Deflationary Virus Spreading Worldwide
Toshihiko FUKUI (Chairman, Fujitsu Research Institute)
The world economy has been tracking a mild recovery path for more than a year, delivering unexpectedly favorable results. The heartening performance defies the pessimistic expectations that prevailed in the aftermath of the Sept.11, 2001, terrorist attacks on the U.S.
Among other factors, the U.S. economy's resiliency to the dreadful emotional impact of the World Trade Center atrocity left a breathing spot for the global economy.
The U.S. drew support from three factors - swift progress in inventory cuts, the firm tone of individual consumption and housing investment, and the bold measures taken by the government and the Federal Reserve Board to cushion the impact of the terrorist attacks.
However, prospects for the world economy this year are not so rosy, for several reasons - the possibility of a U.S. war with Iraq, the slowing of fresh investment as Japan's corporate sector suffers under the burden of excessive spending and a global trend toward increasing deflationary pressure.
Deflation - falling prices of products and services - is no longer a problem peculiar to Japan. The whole world is starting to see the phenomenon as it spreads across an increasingly integrated global economy.
So what aspects of deflation are likely to be the most prominent?
Accelerating trends toward economic globalization and the information technology revolution are sure to affect price-setting mechanisms. With more countries shifting to the market economy, people, goods, capital and information are moving more freely across national borders. Such changes are bringing the prices of goods and services as close as possible to the supply/demand equilibrium delineated in classical economics.
In the past, on markets segregated from each other big-name companies displayed their power to control prices and boosted profits by lifting prices higher and absorbing some of consumers' surplus purchasing power.
But such an earnings strategy is no longer valid. Returning to basics, companies are concentrating their efforts on earning profits through creation of value-added products and services.
Price movements are generally somewhat neutral to macroeconomic trends.
Let us assume that economic realities validate the theory of price neutrality, provided there exist no restraints on management resources, including technologies, management expertise and employee creativity; that downward support for wages is not too rigid; and that corporate borrowers are not too heavily indebted.
China's real-term economy has expanded by more than 7% annually for the past several years. But the country has recently seen consumer prices declining at about the same rate as in Japan.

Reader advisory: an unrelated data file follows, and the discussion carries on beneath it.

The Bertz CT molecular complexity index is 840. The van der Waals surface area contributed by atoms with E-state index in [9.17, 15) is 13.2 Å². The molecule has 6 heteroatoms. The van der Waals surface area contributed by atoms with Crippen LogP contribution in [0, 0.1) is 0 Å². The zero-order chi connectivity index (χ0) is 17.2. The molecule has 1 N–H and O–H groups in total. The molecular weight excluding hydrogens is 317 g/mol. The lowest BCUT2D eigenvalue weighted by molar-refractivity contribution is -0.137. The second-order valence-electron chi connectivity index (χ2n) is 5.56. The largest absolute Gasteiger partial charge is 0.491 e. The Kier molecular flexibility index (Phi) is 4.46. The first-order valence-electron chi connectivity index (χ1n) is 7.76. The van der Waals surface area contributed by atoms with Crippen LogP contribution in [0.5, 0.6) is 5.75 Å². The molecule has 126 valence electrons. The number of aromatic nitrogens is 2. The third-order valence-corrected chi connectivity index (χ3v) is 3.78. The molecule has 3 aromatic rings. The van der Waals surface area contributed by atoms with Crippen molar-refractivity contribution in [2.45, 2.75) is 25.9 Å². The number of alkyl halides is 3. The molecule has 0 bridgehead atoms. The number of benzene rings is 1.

China is blessed with an abundant labor supply and has actively solicited foreign direct investment. The inflow of foreign capital has been accompanied by technology and management know-how, which has largely freed the country from the constraints of resources.
As Chinese wage levels remain extremely low, the issue of pay resisting downward pressure never arises there, in contrast to countries like Japan, which is currently gripped by the issue. Because state-run corporations and banks in China carry a huge mass of excess debt and nonperforming loans, their activities have largely been suffocated; smaller businesses in the private sector and foreign firms are serving as the engines of China's high growth. It would be interesting to examine whether the example of China is applicable to the hypothesis about the neutrality of price movements.
On the contrary, limitations of resources bring about distortions in economies. Japan is afflicted with a myriad of problems, making it impossible to hold that deflation is neutral to macroeconomic trends. First, although at a glance the country would seem to have limitless resources, in fact in the public sector the structure of fiscal spending is inflexible and tax reform has made little progress. This shows that tax and fiscal policies are unable to properly perform the essential role of redistributing resources.
In the private sector, meanwhile, many areas are still tightly bound by regulations, hampering the mobility of resources.
Moreover, at a time when Japan needs to shift to the next phase of development as its economy matures, it is marking time in establishing management expertise and fostering capable people who are well-suited for such a transition. In addition, the country has failed to build a framework for providing risk money, a necessary mechanism to meet fund demand in the new era.
Second, although Japan's wage system is relatively flexible, it has not yet evolved into a structure that lets pay levels be determined by productivity.
Third, Japan is still struggling to clean up excess debt at companies and mountain of nonperforming loans at banks.
Thus, deflation should be taken seriously here. At the same time, however, deflation is not merely a monetary phenomenon. The government needs to work harder to formulate economic policies with fresh ideas, even if the role of monetary policy is of great importance. I also think private companies should take the initiative to help cure some of the economy's ills.
With deflation dragging on, the excessive indebtedness of the central and local governments has produced a huge and enduring effect.
The huge outstanding balance of low-interest government bonds not only adds to the moral hazard of bond-issuing entities, but could sow the seed of a new systemic risk to the economy once interest rates resume rising again. The government would be well advised to begin issuing bonds linked to the prices of goods and services as early as possible.
(This article originally appeared in the February 24, 2003 issue of The Nikkei Weekly. Do not quote without the permission from the original publisher)